It's Not Looking Good for Roy Moore
It’s not looking good for Roy Moore.
Senate Republicans really don’t want him to get elected. And neither do at least five women.
Yesterday, Beverly Young Nelson announced at a news conference that Moore attacked her in his car when she was 16-years-old and he was 30.
Nelson said Moore offered to drive her home one night after her waitressing shift was over at a local restaurant. He drove her to the back of the restaurant where she said he groped her, tried to take her shirt off, grabbed her neck and tried to force her head toward his crotch. She said, “I thought that he was going to rape me.”
After she struggled against his advances, she said he dumped her out of the car in the parking lot and sped away.
She also said Moore told her that he was the District Attorney and she was a child, so “no one will ever believe you,” if she tried to report the incident.
Moore still says this is all a witch hunt. But even if just one of the allegations against him is even partially true, he should drop out of the race and check into therapy.
Senate majority leader Mitch McConnell believes the women and wants Moore to drop out. Now Republicans are brainstorming ways to kick out Moore even if he wins Alabama’s special Senate election on December 12.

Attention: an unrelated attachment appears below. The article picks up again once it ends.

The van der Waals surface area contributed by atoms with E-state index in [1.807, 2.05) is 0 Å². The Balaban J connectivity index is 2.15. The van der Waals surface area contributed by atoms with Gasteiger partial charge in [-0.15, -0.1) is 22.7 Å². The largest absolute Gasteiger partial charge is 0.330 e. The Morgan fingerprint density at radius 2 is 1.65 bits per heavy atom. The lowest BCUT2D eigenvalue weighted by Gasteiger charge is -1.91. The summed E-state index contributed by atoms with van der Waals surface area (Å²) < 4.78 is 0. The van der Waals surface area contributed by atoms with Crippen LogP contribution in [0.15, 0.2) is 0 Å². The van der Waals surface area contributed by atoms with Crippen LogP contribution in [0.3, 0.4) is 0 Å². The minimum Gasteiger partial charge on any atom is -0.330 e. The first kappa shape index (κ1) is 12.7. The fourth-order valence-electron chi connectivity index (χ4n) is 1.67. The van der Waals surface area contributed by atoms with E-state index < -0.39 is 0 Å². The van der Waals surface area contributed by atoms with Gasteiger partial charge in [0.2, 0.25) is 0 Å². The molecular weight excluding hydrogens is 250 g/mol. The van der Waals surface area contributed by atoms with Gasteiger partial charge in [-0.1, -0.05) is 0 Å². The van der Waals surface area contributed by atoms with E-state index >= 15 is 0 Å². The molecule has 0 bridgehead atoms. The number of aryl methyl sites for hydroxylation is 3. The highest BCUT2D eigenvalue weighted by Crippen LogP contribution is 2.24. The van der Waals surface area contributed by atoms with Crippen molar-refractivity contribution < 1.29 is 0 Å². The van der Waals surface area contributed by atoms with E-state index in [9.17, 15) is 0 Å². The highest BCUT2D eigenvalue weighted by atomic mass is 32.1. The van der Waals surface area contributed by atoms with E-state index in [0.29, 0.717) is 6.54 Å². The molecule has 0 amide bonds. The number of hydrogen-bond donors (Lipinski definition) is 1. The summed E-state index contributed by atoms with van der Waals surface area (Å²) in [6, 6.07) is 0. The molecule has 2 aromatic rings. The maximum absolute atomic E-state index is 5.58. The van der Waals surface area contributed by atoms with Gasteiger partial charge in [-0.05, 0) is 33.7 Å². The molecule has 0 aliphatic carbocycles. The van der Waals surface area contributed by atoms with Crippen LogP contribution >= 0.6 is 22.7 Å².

One option would be for Republicans to allow him to be seated in the U.S. Senate, then move to expel him. Some are even considering a write-in candidate. That seems unrealistic this close to the election, but then, no Democrat has won a Senate seat from Alabama in 25 years, so maybe it’s not so far-fetched.
This Alabama Senate election is a microcosm of America’s current social and political quagmire: the flood of sexual assault and harassment accusations against powerful men, and the willingness of voters – on the Right and Left – to overlook serious character problems in candidates in order to win.
Some things are more important than winning and we need to rediscover them quickly, because our sons and daughters are watching.
Rand Paul Update
What if I told you Bernie Sanders’ legs were broken by his neighbor when he was outside recycling his RC Cola cans?
What if I told you Elizabeth Warren’s arm was pulled out of her socket by an angry neighbor when she went to pick up her Amazon Prime box of custom presidential buttons?
You would be outraged. Why? Because you’re human and have feelings. No person should be viciously assaulted by another person. At that point, your political opinions don’t mean anything.
But speaking of political views, could you just imagine how crazy the Left would be over one of their own being treated so badly? They would be livid and calling for immediate criminal prosecution.
Why is it that I hear crickets when it comes to Rand Paul’s attack?
In his first interview since he was assaulted by his neighbor, Rand struggled to speak. Six broken ribs and a damaged lung will do that to you. Despite his injuries he tried to explain that there still was no motive that he could imagine. Rand said that his first encounter with this neighbor was when he was attacked. They never had words over anything.